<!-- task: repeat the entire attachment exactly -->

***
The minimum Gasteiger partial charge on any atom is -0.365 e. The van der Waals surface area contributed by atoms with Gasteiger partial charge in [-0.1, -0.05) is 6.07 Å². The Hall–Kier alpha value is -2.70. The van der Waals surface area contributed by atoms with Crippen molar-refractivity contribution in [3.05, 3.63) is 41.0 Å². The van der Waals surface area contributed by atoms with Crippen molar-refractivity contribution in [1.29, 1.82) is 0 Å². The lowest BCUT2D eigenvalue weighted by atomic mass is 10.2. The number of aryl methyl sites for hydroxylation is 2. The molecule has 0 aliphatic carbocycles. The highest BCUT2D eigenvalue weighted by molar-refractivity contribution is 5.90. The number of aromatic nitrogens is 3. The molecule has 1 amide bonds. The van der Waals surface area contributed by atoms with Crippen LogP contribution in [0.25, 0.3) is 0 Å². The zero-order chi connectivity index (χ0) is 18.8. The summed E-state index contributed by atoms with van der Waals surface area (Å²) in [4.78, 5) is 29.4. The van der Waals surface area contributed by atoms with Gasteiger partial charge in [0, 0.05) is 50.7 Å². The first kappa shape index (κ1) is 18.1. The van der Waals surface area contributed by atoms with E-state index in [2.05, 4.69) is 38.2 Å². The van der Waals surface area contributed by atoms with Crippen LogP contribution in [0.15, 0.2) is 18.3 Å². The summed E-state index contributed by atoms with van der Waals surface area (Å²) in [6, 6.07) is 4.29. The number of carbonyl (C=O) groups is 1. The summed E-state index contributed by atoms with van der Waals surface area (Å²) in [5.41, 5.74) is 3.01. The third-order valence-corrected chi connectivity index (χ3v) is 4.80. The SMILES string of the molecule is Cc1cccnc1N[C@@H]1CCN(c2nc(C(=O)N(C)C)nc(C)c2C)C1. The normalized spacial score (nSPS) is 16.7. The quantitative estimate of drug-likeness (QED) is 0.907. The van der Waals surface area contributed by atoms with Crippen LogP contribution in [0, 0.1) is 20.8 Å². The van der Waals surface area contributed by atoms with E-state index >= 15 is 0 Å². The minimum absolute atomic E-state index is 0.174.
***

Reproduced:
The minimum Gasteiger partial charge on any atom is -0.365 e. The van der Waals surface area contributed by atoms with Gasteiger partial charge in [-0.1, -0.05) is 6.07 Å². The Hall–Kier alpha value is -2.70. The van der Waals surface area contributed by atoms with Crippen molar-refractivity contribution in [3.05, 3.63) is 41.0 Å². The van der Waals surface area contributed by atoms with Crippen molar-refractivity contribution in [1.29, 1.82) is 0 Å². The lowest BCUT2D eigenvalue weighted by atomic mass is 10.2. The number of aryl methyl sites for hydroxylation is 2. The molecule has 0 aliphatic carbocycles. The highest BCUT2D eigenvalue weighted by molar-refractivity contribution is 5.90. The number of aromatic nitrogens is 3. The molecule has 1 amide bonds. The van der Waals surface area contributed by atoms with Crippen LogP contribution in [0.25, 0.3) is 0 Å². The zero-order chi connectivity index (χ0) is 18.8. The summed E-state index contributed by atoms with van der Waals surface area (Å²) in [4.78, 5) is 29.4. The van der Waals surface area contributed by atoms with Gasteiger partial charge in [0, 0.05) is 50.7 Å². The first kappa shape index (κ1) is 18.1. The van der Waals surface area contributed by atoms with E-state index in [2.05, 4.69) is 38.2 Å². The van der Waals surface area contributed by atoms with Crippen LogP contribution in [0.15, 0.2) is 18.3 Å². The summed E-state index contributed by atoms with van der Waals surface area (Å²) in [6, 6.07) is 4.29. The number of carbonyl (C=O) groups is 1. The summed E-state index contributed by atoms with van der Waals surface area (Å²) in [5.41, 5.74) is 3.01. The third-order valence-corrected chi connectivity index (χ3v) is 4.80. The SMILES string of the molecule is Cc1cccnc1N[C@@H]1CCN(c2nc(C(=O)N(C)C)nc(C)c2C)C1. The normalized spacial score (nSPS) is 16.7. The quantitative estimate of drug-likeness (QED) is 0.907. The van der Waals surface area contributed by atoms with Crippen LogP contribution in [0, 0.1) is 20.8 Å². The van der Waals surface area contributed by atoms with E-state index >= 15 is 0 Å². The minimum absolute atomic E-state index is 0.174.